Additionally, problematic are mealybugs, aphids, and other pests that suck out the sap and may spread various bacterial or fungal illnesses. Treat the wax plant with diluted insecticidal soap or neem oil when you first find the infestation.
Another issue is root rot, which is brought on by overwatering. It is usually advisable to stay cautious and underwater the plant.
How Toxic Are Hoya Carnosa?
Hoya carnosa is considered non-toxic to humans and animals, but eating them might make you feel sick and throw you up. It is recommended that you keep such plants away from children and animals.
It is safe to grow Hoya Tricolor plants in homes. Hoya plants are on the University of Connecticut’s record of non-toxic indoor plants that are simple to care for. Humans must avoid ingesting any portion of the plant, especially children since this might still have adverse effects.
Vomiting, skin irritability, diarrhea, and nausea are signs that the plant might have been consumed. Hoya tricolor shouldn’t be touched or ingested, even if it is not regarded as lethal and might not be as concerning as when compared to plants that genuinely have some toxicity.
Despite not being harmful to animals, the Hoya Tricolor shouldn’t be given to any domestic pets as it might upset their stomachs and result in several symptoms like uncontrolled urination, feces, and vomiting. As a result, it’s crucial to use caution while cultivating the plant inside.
This epiphytic plant often struggles to get resources in the wild, given the habitat that it evolved in. As a result, it has developed phytochemicals that might be helpful for its search in tropical regions. The substances might trigger a response if significant amounts were consumed, which is best treated and eased in the veterinarian’s clinic.
Tips for Pruning and Repotting
All indoor plants require some maintenance, such as occasional repotting and trimming, although some are far simpler to care for than others. Another such simple plant is the hoya carnosa! They enjoy being root-bound, or even “pot-bound,” which allows them to remain within the same pot for ages.
The hoya carnosa’s ability to feel secure in its location may also help it to bloom. However, be sure to only size the plant up in a pot that is only a few inches bigger when it comes to repotting it. The plant’s root ball can drown in water-logged dirt if the container is too big.
Stem cuttings are the simplest and most popular method of propagating Hoya carnosa Variegata. Use healthy stems with some nodes around 4 to 5 inches long for propagation. Trim a stem with a few leaves across using a clean knife or pair of shears.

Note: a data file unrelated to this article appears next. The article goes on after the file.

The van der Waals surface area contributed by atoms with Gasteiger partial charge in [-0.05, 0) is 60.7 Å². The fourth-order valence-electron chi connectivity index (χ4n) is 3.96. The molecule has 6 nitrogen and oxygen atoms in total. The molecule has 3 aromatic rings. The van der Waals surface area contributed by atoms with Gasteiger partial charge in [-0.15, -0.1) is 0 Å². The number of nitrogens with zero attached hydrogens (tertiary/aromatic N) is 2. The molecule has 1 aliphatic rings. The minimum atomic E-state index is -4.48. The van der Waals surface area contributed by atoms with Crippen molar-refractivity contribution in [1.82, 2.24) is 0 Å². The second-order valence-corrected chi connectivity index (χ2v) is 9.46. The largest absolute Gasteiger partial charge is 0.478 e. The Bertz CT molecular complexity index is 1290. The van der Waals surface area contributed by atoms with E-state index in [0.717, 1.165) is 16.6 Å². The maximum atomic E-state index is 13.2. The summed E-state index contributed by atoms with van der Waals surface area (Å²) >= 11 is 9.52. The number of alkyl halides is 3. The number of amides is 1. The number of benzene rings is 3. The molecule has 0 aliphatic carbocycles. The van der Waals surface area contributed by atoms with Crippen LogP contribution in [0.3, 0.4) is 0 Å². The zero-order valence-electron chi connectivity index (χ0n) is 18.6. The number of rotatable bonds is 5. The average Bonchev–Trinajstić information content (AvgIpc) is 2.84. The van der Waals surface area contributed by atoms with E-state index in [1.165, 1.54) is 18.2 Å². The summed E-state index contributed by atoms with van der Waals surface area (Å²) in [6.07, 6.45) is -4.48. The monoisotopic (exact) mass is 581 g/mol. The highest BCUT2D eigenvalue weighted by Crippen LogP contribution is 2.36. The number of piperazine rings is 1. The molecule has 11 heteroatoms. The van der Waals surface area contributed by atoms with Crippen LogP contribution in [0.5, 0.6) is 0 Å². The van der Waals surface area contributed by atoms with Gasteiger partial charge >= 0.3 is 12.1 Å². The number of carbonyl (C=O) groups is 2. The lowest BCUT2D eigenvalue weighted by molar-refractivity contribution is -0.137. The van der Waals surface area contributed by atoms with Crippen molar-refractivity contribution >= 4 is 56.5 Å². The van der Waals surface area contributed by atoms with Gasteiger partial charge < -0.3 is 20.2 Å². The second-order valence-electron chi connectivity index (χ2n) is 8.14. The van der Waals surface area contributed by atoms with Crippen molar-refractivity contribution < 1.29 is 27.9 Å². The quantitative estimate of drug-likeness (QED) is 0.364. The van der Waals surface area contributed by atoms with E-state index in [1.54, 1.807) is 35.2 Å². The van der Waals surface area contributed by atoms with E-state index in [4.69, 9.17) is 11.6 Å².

The Hoya carnosa Variegata may be readily propagated by either putting the cuttings straight into the soil or by letting them sit in a container of water for extended periods of time. Anticipate some roots to emerge in 3–4 weeks if you put the plant close to a source of bright indirect light.
The Appearance of Hoya Tricolor
The Hoya carnosa tricolor is distinguished by its thick, waxy leaves and striking shades of white, pink, and green. The Hoya Tricolor has a creamy variegation that extends from the middle of the leaf to the borders, much like most hoya plants. The plant has been a beloved houseplant for years because of how simple it is to look after and how resilient it is.
The Hoya tricolor plant’s leaf might be considered its most desirable characteristic. The plant makes a beautiful display in hanging planters or pots because of its succulent, broad leaves with a fantastic combination of off-white and rich green hues. Additionally, because of its capacity to store water, it can live even in dry soil and drought circumstances.
All leaves are up to 3 inches broad and around an inch thick. Over time, the hoya tricolor’s pinkish vines’ leaves will gracefully drape from them, creating an exquisite sight for any home or tropical garden.
Since spring to summer is the best season for floral growth, the Hoya Tricolor often flowers at this time. The Hoya carnosa Variegata flowers are small, star-shaped, and covered in microscopic hairs that give them a fuzzy look. They come in a range of colors, from pink to off-white. It grows in bunches of 10 to 30.
The plant ultimately emits a delicious scent brought on by the bloom’s nectar throughout the flowering season, which may last up to a few weeks. A few even claim that the flavor resembles chocolate and smells like honey.
Amount and Growth
Plants of the Hoya Tricolor variety grow quite quickly. Hoya carnosa may grow to an incredible 20 feet in length in its native and wild habitat. Nevertheless, in an indoor environment, the plant will only reach a height of around 2-3 meters, and the vines will only extend up to six feet.
The growth and development of the Hoya Tricolor may be accelerated even further by fertilizer treatment throughout the growing season. However, based on the fertilizer ratio, increased nitrogen concentration supports greater leaf creation. Trimming the hoya tricolor also gives it a healthier, fuller appearance. Best of luck in taking care of your Hoya Carnosa Tricolor plant!